On the road again and again

Number of North Texas 'super commuters' driven up by almost 50 percent

Number of North Texas 'super commuters' driven up by almost 50 percent

Dallas highway signs with Reunion Tower
"Super commuters" travel 90-plus minutes each way. Eduardo Garcia/Getty Images

Long commutes are nothing new in North Texas. In 2019, the average worker in Dallas-Fort Worth spent nearly 29 minutes commuting to work each day and another 29 minutes going home.

Some workers in North Texas, however, spend far more time traveling by car or other modes of transportation. In fact, the number of so-called “super commuters” — those traveling at least 90 minutes to get to work, and another 90 minutes or more to get home — rose 49 percent in the region from 2010 to 2019. That’s according to a new analysis by Apartment List of data from the U.S. Census Bureau.

The 49 percent growth rate in super commuters here compares with 45 percent for the U.S. regions included in the study and a 25 percent growth rate for the regional workforce from 2010 to 2019.

The analysis dives into commuting data for combined statistical areas, which are a combination of adjacent metropolitan and micropolitan areas. Therefore, in the case of this region, the data encompasses more than just the 11-county DFW metro area.

Apartment List’s analysis found there are 84,000 super commuters in the North Texas combined statistical area, representing 2.2 percent of the workforce. Henderson County — a little over 80 miles southeast of Dallas — had the highest share of super commuters (7 percent). Nationally, super commuters made up 3.1 percent of the workforce in 2019.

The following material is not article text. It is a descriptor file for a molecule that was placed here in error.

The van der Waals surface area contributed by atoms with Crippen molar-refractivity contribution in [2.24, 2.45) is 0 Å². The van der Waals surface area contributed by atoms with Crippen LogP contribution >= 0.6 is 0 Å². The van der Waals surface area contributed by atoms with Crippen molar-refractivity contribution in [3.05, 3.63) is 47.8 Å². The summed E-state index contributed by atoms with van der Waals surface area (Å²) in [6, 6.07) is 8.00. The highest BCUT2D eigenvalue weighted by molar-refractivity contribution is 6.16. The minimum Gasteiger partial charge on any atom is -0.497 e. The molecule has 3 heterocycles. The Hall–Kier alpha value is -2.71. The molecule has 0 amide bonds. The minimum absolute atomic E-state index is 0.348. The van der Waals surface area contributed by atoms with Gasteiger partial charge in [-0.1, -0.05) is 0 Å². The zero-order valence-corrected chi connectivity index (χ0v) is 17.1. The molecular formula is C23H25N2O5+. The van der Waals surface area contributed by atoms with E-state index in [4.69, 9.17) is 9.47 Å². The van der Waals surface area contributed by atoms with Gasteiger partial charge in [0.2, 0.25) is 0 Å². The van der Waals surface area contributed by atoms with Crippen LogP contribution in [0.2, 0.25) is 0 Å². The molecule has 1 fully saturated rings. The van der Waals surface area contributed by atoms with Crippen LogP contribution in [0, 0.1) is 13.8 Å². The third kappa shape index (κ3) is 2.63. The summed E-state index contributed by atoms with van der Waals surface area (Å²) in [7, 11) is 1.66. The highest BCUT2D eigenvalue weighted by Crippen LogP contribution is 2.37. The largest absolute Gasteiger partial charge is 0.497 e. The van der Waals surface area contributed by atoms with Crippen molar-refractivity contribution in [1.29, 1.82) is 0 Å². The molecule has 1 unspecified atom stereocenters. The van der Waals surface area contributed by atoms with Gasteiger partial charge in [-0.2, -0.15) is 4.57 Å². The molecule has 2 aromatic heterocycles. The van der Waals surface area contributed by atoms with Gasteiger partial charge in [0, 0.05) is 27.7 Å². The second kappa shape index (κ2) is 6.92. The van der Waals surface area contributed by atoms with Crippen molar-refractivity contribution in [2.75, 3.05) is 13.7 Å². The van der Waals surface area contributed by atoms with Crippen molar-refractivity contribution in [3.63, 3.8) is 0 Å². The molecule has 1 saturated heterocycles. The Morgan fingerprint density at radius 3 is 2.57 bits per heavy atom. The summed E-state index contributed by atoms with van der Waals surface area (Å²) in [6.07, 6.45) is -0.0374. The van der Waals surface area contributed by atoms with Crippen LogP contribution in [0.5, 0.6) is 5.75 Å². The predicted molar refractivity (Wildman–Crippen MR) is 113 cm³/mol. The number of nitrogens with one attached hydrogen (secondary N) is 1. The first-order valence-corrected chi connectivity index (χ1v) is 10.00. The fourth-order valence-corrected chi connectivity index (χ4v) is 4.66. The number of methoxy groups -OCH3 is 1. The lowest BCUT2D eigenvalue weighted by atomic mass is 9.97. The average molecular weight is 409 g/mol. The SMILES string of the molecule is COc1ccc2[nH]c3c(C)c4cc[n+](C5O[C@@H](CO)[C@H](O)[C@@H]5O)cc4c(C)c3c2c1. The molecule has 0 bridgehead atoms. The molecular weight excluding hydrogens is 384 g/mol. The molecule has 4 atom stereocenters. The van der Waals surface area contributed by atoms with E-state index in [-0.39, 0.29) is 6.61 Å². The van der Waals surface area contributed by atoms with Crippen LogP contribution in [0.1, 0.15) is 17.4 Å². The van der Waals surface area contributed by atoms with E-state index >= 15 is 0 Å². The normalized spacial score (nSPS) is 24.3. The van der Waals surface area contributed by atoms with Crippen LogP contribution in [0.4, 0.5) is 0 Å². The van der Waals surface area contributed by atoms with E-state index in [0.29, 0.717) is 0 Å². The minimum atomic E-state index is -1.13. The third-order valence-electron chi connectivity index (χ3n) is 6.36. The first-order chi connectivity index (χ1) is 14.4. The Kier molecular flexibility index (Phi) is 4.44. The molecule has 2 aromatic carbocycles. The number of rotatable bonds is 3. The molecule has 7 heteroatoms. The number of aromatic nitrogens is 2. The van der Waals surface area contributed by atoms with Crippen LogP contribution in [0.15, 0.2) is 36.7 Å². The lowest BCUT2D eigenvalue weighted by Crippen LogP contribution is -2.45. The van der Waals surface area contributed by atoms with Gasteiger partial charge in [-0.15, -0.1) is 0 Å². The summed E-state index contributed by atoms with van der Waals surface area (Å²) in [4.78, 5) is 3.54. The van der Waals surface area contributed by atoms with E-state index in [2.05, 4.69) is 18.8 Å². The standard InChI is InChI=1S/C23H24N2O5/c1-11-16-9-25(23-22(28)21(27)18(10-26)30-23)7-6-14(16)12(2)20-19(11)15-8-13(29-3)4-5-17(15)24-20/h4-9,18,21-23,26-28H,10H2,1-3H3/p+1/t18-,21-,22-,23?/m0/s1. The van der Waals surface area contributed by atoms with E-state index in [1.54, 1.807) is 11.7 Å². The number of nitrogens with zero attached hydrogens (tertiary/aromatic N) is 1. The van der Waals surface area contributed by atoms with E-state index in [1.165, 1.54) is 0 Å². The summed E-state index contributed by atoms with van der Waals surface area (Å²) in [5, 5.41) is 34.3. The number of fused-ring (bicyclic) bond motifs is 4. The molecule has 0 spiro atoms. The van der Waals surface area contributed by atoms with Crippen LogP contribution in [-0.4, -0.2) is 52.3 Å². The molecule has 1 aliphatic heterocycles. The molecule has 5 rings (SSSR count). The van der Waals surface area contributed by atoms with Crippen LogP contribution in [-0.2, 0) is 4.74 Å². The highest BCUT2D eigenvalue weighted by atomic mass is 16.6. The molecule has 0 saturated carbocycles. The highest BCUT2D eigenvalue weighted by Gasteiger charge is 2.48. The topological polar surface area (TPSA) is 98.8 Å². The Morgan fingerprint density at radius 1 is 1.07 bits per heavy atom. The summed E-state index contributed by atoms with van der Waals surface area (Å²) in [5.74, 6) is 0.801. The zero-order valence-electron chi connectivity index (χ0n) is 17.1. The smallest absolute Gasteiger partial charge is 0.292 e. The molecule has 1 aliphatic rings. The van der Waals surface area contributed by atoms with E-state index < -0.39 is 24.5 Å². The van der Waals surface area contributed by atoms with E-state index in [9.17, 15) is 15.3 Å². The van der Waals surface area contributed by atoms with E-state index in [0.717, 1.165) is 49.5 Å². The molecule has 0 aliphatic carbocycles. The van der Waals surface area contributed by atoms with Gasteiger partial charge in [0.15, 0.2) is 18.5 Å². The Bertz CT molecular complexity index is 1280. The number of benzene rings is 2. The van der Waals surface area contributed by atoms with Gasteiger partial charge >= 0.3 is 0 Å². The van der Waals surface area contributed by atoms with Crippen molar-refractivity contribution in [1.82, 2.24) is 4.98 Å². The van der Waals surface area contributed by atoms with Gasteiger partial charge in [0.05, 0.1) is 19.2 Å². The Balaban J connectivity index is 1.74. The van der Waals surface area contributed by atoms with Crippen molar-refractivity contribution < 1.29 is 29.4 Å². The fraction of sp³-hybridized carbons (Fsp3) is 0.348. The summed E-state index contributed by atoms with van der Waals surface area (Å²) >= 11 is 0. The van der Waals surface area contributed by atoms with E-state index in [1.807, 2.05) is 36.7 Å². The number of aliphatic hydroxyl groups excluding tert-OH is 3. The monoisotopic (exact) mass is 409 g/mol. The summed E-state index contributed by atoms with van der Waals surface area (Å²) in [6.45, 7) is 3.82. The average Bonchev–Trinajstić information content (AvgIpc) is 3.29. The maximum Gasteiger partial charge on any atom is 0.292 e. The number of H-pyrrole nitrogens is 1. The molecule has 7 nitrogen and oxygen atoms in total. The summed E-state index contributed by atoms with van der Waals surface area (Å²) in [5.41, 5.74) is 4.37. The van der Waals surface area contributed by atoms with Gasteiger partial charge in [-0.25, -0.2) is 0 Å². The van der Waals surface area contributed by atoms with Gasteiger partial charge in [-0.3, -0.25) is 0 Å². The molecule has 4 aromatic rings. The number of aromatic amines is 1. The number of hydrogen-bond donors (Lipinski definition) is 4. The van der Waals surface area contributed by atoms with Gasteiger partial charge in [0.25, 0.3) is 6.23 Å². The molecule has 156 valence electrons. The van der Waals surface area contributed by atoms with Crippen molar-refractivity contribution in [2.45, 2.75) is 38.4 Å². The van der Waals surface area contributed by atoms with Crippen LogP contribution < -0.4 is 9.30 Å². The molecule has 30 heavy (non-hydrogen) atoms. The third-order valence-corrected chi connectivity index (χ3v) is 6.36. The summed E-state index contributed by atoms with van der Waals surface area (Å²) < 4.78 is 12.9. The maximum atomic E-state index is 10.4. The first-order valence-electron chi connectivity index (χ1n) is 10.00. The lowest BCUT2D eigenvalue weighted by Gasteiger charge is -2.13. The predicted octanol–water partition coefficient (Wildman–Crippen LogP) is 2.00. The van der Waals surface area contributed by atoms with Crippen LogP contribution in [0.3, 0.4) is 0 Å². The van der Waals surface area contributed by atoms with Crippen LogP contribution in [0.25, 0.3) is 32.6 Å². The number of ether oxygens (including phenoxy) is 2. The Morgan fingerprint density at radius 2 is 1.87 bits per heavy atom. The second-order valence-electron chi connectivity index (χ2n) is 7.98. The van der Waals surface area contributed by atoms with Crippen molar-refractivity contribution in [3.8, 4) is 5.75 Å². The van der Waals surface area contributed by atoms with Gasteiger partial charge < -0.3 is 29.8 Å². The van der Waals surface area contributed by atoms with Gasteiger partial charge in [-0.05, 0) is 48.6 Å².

According to Apartment List, the rise of remote work “is unlikely to meaningfully alleviate” the long-term trend of more American workers becoming super commuters.

“Since the start of the pandemic, the fastest rent growth in large metros has been occurring in the further suburbs and exurbs, indicating that hybrid remote work arrangement[s] could create a new class of part-time super commuters,” Apartment list notes.

If you think the increase in super commuting in North Texas is worthy of honking your horn in disgust, consider that super commuting soared 68 percent in the Houston combined statistical area from 2010 to 2019. It’s the only other Texas region that appeared in the Apartment List study.

Houston ranks 10th among the regions in the study for the number of super commuters in 2019 — 85,445, representing a 2.6 percent share of the workforce.

Stockton, California, notched the biggest share of super commuters in the study (25 percent of the workforce). Elsewhere in Northern California, the San Francisco Bay Area saw the largest growth rate for super commuting from 2010 to 2019 — a whopping 255 percent.